I'm not sure I'd agree with the "great quality" assessment. Had a printer completely fail due to what seems 100% likely to be a firmware bug (I'm been a firmware developer in a former life.) Had a different, high end, model. It was working fine until I decided to sort out a source for replacement cartridge. So I went through the process of having the carriage move to the cartridge removal location, removed the cartridge, but left the cartridge cover up, as well as the printer top. Well, the printer timed out and retracted the carriage, aggressively banging against the docking location. Instant error message on the screen, which would NOT go away. All contact with tech support resulted in refusal to admit any problem, and only a claim that the main board had to be replaced. Chose not to do so, and chose to no longer buy Canon (similar to no longer buying Sony once they chose to skimp on solder in their manufacturing process.)
I own an Epson printer and a Brother printer. Both excellent performers. Very pleased with them.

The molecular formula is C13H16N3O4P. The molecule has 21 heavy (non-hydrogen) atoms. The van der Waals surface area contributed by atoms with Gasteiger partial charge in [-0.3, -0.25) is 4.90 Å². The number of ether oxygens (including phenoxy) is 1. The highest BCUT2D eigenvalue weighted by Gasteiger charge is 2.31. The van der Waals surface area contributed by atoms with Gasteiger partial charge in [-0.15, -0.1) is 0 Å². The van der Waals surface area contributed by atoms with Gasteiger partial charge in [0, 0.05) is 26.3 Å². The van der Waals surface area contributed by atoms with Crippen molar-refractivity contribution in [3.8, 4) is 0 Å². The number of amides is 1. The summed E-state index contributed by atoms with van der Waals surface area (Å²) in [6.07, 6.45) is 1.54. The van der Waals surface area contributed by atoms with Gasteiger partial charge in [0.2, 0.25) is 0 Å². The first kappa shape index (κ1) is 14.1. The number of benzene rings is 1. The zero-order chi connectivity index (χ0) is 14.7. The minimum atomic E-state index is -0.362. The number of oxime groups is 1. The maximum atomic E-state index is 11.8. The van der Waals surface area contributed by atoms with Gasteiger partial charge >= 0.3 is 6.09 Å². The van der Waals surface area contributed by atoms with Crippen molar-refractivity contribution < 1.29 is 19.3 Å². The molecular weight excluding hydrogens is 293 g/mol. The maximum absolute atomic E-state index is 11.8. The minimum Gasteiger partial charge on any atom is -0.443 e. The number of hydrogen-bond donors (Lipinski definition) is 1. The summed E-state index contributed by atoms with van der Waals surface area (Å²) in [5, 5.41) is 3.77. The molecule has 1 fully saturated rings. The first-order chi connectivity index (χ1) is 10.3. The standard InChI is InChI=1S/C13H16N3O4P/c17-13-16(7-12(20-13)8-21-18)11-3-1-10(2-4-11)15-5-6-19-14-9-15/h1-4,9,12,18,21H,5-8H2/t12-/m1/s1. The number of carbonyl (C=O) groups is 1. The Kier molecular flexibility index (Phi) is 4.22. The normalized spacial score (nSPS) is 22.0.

I also own several Canons. Far more pleasing results. Obviously, I am sold on them.
Having said that, you get what you pay for. The low-end Canons are not as good as the low-end Epsons and Brothers. OP's model is low-end.
Another big difference is that with every new incarnation of Epson and Brother, cheap generic inks become available almost immediately. Not so with Canons. That is a deal-breaker for me. It might not matter much to you if you don't print much. In that case, you might even (gasp) consider HP. But for the rest of us, I highly recommend trying to find Canons which were current models 1.5-3 years ago. The quality and the features on the printers is no less than the current models. The generic inks are well formulated and exceedingly cheap. Best of both worlds.
Or wait, if you can, for generic inks to be available for any of the newer models. Then go buy that one.
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